This section is from the book "The Law Of Contracts", by William Herbert Page. Also available from Amazon: Commercial Contracts: A Practical Guide to Deals, Contracts, Agreements and Promises.
The rule that a written contract merges all prior and contemporaneous oral negotiations, applies only to such oral negotiations as concern the subject-matter embraced in the written contract.1 Accordingly, a contract collateral to a written com-plete contract may be shown by extrinsic evidence if not contradictory.2 Thus an oral contract by an actress for the fall and winter may be enforced, though she had made a contemporaneous written contract for the summer.3 So an oral contract to pay commissions on a sale of realty in addition to the price fixed in the written contract,4 an oral contract not to sell other lots at less than a given price,5 an oral contract that the vendor shall keep the realty contracted for insured for the benefit of the vendee,6 an oral contract made when a note is given to a bank to allow a deposit in the bank to be credited thereon,7 and an oral contract that the vendee of stone should have a derrick ready to receive the stone and should settle any controversy over the amount of stone furnished, as shown by the tickets given by vendor before using the stone,8 are all of them so far collateral to the written contract as to be enforceable. So an oral contract to extend a lease under certain contingencies has been held so far collateral to the lease as to be enforceable.9 So in an action on a note the whole transaction under which the note was given may be shown, and a counterclaim may be based on an oral contract collateral to the note, as on an oral contract to repurchase the stock for which the note was given,10 or to redeem in gold the bank-notes for which the note was given,11 or to place certain claims in the hands of the maker of the note to collect on commission.12 Where a note was deposited with A as collateral under a written contract, an oral agreement that A should not collect it could not be enforced; but an agreement that the payee should collect it as agent for A, was held to be a collateral consistent contract, and enforceable.13 Where A had given B a promissory note, an oral contract whereby B was to collect certain rent for A, and credit upon A's debt, is enforceable.14 Where a note is given,15 or a bill of exchange drawn,16 an oral contract that a set-off existing in favor of the maker or bearer was not waived, may be enforced. So, where A bought a draft from B, intending to use it in the purchase of cattle, an oral agreement that if A did not make such use of the draft he could return it to B, and receive credit therefor on his account with B, can be enforced.17 Where certain securities are deposited under a written contract and receipt, an oral contract, under which other securities are deposited, is enforceable.18 The cases in which the action was based on a note may however be explained on the theory that the note was not a complete contract.19 Where a written bond has been given for the purchase of realty, an oral contract has been enforced giving the vendee the right to rescind the contract and receive back his bond and mortgage given therefor.20 An oral contract that a building erected by a lessee upon the leased premises, shall be the personal property of the lessee, is so far collateral to a written lease that it can be enforced.21 Under a contract between two co-owners of realty, whereby one of them agreed to sell his interest in such realty to the other for a specified consideration, an oral agreement that outstanding partnership accounts between them should be settled, and the balance due from the vendor to the vendee should be applied upon the purchase price, has been held enforceable.22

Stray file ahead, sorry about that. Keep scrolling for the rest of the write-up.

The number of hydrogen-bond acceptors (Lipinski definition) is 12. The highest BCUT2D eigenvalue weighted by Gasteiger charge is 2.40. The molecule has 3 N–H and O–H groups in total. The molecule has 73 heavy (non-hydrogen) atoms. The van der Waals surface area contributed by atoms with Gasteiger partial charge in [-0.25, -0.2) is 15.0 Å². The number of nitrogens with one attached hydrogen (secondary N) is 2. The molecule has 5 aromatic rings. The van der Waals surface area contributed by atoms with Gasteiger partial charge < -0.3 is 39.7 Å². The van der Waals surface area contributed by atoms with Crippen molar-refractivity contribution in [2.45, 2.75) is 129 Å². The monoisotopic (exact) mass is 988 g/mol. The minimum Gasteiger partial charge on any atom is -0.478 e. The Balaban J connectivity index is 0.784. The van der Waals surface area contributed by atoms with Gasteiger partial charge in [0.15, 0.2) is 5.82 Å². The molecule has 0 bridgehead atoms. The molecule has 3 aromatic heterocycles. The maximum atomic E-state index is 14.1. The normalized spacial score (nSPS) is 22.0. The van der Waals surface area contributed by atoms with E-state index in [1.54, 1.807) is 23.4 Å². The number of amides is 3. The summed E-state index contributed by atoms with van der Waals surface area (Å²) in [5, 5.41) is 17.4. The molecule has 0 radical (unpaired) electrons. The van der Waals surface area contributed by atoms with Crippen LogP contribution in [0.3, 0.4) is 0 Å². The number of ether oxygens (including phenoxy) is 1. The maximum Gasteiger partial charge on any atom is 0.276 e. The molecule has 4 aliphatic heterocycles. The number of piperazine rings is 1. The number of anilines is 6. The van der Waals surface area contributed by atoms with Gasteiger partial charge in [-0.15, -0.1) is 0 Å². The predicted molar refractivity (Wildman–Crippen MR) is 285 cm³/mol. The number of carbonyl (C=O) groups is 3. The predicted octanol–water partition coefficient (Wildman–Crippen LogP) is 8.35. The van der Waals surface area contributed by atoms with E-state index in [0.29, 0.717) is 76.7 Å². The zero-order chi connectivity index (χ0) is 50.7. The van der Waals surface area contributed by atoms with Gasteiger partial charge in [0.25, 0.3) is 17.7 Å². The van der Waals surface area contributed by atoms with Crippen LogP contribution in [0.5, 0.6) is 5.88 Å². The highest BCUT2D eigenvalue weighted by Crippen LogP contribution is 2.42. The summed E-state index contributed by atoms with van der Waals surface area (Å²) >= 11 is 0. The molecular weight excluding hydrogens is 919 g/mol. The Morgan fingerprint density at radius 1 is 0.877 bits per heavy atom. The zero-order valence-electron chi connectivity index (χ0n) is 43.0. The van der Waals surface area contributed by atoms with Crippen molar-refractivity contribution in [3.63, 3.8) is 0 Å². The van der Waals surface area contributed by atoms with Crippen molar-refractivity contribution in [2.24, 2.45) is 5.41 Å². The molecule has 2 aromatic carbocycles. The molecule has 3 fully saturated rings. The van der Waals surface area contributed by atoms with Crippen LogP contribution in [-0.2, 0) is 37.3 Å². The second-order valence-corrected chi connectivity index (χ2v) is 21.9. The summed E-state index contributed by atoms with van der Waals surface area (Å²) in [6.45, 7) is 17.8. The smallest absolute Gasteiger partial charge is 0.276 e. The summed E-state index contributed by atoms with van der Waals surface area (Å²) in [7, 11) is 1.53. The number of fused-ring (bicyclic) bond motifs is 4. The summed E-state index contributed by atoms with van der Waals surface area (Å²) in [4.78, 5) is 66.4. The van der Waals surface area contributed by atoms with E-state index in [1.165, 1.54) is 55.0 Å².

12 United States v. Peck, 102 U. S. 64.
13 Crane Co. v. Specht, 39 Neb. 123; 42 Am. St. Rep. 562; 57 N. W. 1015.
1 Grand Forks, etc., Co. v. Tourte-lot, 7 X. D. 587; 75 X. W. 901.
2 Savings Bank v. Asbury, 117 Cal. 96; 48 Pac. 1081; King v. Dahl, 82 Minn. 240; 84 X. W. 737; Germa-nia Bank v. Osborne, 81 Minn. 272; S3 X. W. 1084; Brown v. Bowen, 90 Mo. 184; 2 S. W. 398; Huffman v. Ellis, 64 Neb. 623; 90 N. W.
552; Qnigley v. Shedd, 104 Tenn. 560; 58 S. W. 266.
3 Drake v. Allen, 179 Mass. 197; 60 N. E. 477.
4 Hall v. McNally, 23 Utah 606; 65 Pac. 724.
5 Rackemann v. Improvement Co., 167 Mass. 1; 57 Am. St. Rep. 427; 44 N. E. 990.
6 Keefer v. Ins. Co.. 29 Ont. 394; Parcell v. Grosser, 109 Pa. St. 617; 1 Atl. 909.
7 Roe v. Bank, 167 Mo. 406; 67 S. W. 303.
8Mt. Vernon Stone Co. v. Sheely, 114 la. 313; 86 N. W. 301.
9 Armington v. Stelle, 27 Mont. 13; 94 Am. St. Rep. 811; 69 Pac.
115 (under Sec. 2186 of the statutes of Montana).
10 Germania Bank v. Osborne, 81 Minn. 272; 83 N. W. 1084.
11 Racine County Bank v. Keep, 13 Wis. 209.
12 Singer Mfg. Co. v. Potts, 59 Minn. 240; 61 N. W. 23.
13 Jenkins v. Shinn, 55 Ark. 347; 18 S. W. 240.
14 Stebbins v. Lardner, 2 S. D.
127; 48 N. W. 847; Jones v. Keyes, 16 Wis. 562.
15 Bennett v. Tillmon, 18 Mont. 28; 44 Pac. 80.
16 Bohn Mfg. Co. v. Harrison, 13 Mont. 293; 34 Pac. 313.
17 Collingwood v. Bank, 15 Neb. 118; 17 N. W. 359. (In this case, however, while such contract was enforceable, A had delayed the return of the draft an unreasonable time, and the drawee had become insolvent in the meantime. A was therefor not allowed to recover.)